Functional constraints and phylogenetic information in wing venation of dragonflies (Odonata: Anisoptera)
Jessica L. Ware, firstname.lastname@example.org and Michael L May, email@example.com. Rutgers University, Entomology, 93 Lipman Drive, New Brunswick, NJ
Flight plays a central role in dragonfly feeding, reproduction, predator avoidance, and dispersal. Some dragonflies, “perchers”, engage in short distance flights or territorial patrols from perching locations. Others, “fliers”, fly for longer periods of time, with some dragonflies, such as Anax or Pantala, migrating great distances. In general, fliers and perchers differ in their morphometric features and taxonomic affinities and may have adapted different wing venation patterns to meet their characteristic flight requirements. We might expect perchers, for example, to possess vein patterns that increase rigidity in regions affecting flight stability and allow for elasticity and flexibility in regions that are important for maneuverability. Vein patterns of fliers, on the other hand, should allow for faster, longer distance flight, in less confined areas. Some, especially fliers depending on gliding during long flights, have expanded hindwing anal areas and concomitant modifications of anal veins. To determine whether there are consistent differences between the wing characteristics of percher and flier dragonflies, we measured the lengths of 50 wing veins and 42 vein ratios. Three regions of the wing were found to differ significantly in perchers and fliers: the anal vein region, the discoidal field and the nodus region. Mechanical effects of these differences are as yet unknown but should be amenable to testing. We reconstructed ancestral vein lengths to explore ancestral flight behavior. Flier-style behaviour is likely the ancestral condition in Anisoptera, with perching behaviour evolving independently several times.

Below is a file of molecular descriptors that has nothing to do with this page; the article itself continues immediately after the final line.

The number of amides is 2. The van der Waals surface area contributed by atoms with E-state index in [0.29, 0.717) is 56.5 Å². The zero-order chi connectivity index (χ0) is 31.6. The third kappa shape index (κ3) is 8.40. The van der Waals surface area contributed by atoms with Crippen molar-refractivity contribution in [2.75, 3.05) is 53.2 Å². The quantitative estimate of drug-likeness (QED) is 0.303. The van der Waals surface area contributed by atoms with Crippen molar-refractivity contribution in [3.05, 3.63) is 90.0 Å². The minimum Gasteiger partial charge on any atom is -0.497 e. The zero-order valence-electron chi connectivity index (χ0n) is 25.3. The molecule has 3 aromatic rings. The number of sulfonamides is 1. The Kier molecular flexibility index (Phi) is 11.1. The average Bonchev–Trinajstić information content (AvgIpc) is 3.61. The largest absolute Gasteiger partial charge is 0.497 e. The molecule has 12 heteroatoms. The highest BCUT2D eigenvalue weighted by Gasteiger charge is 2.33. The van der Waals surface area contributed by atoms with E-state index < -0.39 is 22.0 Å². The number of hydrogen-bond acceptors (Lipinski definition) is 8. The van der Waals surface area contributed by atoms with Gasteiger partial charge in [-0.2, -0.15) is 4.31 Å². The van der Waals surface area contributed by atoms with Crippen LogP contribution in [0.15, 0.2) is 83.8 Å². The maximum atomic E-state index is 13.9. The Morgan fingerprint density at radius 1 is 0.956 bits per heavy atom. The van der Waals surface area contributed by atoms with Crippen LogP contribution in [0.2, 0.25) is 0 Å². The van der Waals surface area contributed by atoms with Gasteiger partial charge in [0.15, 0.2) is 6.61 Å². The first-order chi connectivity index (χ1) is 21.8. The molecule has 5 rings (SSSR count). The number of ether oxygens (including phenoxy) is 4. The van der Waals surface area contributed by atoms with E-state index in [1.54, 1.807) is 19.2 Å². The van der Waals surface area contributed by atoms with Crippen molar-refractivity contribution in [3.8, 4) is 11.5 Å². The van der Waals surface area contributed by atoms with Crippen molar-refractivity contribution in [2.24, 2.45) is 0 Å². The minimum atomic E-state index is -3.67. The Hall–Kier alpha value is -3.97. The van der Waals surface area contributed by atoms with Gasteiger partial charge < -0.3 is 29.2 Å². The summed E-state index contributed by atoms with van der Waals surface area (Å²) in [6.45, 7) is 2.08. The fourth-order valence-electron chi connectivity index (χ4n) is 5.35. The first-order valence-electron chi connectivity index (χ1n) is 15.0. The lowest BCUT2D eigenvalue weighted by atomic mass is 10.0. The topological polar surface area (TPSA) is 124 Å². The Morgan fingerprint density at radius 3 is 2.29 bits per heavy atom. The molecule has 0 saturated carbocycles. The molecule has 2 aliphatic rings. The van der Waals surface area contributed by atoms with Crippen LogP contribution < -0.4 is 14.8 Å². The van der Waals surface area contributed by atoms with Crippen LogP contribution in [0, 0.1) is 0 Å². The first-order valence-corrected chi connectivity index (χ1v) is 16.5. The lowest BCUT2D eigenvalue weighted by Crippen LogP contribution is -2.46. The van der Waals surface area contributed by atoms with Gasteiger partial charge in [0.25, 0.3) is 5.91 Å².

Species 1: Odonata Libellulidae Libellulapulchella (twelve-spotted skimmer) Species 2: Odonata Aeshnidae Anaxjunius (green darner) Species 3: Odonata Macromiidae Macromiaillinoiensis (swift river cruiser)